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LETTER: Forestry practices not all bad

In rebuttal to the Will Webster July 8 letter, he segued from my comments on the protesters occupying the land administered by the First Nations and the request from their leaders that they vacate it to an apocalyptic view of forestry practices.

First of all, I would like to state that no one needs to visit all encampments to visualize the damage they can do to any environment. Equally, no one needs to see all sites of logging to imagine that landscape. I don’t dispute the environmental impact that current practices have on our ecosystems.

However, I have also seen the replanted areas. Tiny seedlings of different native trees, flourishing areas of salmonberries, native blackberries, salal, Oregon grape, alders, and native maples all provide forage and habitat for wildlife. In most cases, they are surrounded by blocks of uncut forest.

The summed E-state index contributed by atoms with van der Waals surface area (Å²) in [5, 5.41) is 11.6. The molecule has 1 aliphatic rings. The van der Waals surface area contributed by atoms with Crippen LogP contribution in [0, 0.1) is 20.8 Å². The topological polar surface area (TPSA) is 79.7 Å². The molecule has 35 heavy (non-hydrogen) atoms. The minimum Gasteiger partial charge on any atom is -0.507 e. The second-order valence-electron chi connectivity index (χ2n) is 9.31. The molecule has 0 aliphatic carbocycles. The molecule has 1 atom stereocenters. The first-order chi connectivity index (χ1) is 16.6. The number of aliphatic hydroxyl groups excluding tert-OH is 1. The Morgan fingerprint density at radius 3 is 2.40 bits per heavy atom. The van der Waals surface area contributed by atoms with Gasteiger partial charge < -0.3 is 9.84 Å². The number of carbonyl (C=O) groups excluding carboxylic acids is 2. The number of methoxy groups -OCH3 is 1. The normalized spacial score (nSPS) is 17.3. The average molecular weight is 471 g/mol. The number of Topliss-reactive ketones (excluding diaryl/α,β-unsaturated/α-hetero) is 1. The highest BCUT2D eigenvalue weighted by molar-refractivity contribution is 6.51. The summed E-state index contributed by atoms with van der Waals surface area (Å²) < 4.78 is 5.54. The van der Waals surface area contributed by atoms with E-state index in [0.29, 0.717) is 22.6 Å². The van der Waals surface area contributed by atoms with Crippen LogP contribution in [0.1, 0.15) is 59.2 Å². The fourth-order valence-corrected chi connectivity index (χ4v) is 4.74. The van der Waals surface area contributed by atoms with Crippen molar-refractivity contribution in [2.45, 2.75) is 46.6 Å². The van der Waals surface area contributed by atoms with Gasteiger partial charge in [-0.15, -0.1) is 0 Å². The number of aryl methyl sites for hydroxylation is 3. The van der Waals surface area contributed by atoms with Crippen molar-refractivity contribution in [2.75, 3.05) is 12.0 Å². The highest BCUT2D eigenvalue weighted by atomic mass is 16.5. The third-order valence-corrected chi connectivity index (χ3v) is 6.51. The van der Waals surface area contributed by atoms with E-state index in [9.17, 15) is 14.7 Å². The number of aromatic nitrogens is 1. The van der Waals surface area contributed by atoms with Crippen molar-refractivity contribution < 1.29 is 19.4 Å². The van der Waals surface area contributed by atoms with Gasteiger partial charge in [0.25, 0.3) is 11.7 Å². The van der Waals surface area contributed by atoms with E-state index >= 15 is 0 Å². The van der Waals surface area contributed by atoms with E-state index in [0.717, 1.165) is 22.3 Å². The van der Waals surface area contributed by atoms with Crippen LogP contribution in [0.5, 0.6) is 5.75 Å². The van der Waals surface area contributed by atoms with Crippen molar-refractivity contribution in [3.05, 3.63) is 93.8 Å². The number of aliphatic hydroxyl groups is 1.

The carbon sequestration in both old-growth and new young forests remains a controversial topic, but it depends on which experts you prefer. Lots of opinions are out there, scientific and otherwise. Please read them; I have.

I think that the impact on wildlife may not be so much the cutting and replanting of forests, but perhaps because we are monopolizing their environment with our encroaching cities and development, roads and paving.

I would also like to point out that the grass and alders grow through the old unpaved surfaces of the logging roads much more quickly than through concrete.

Marie Wilson



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Letter to the Editor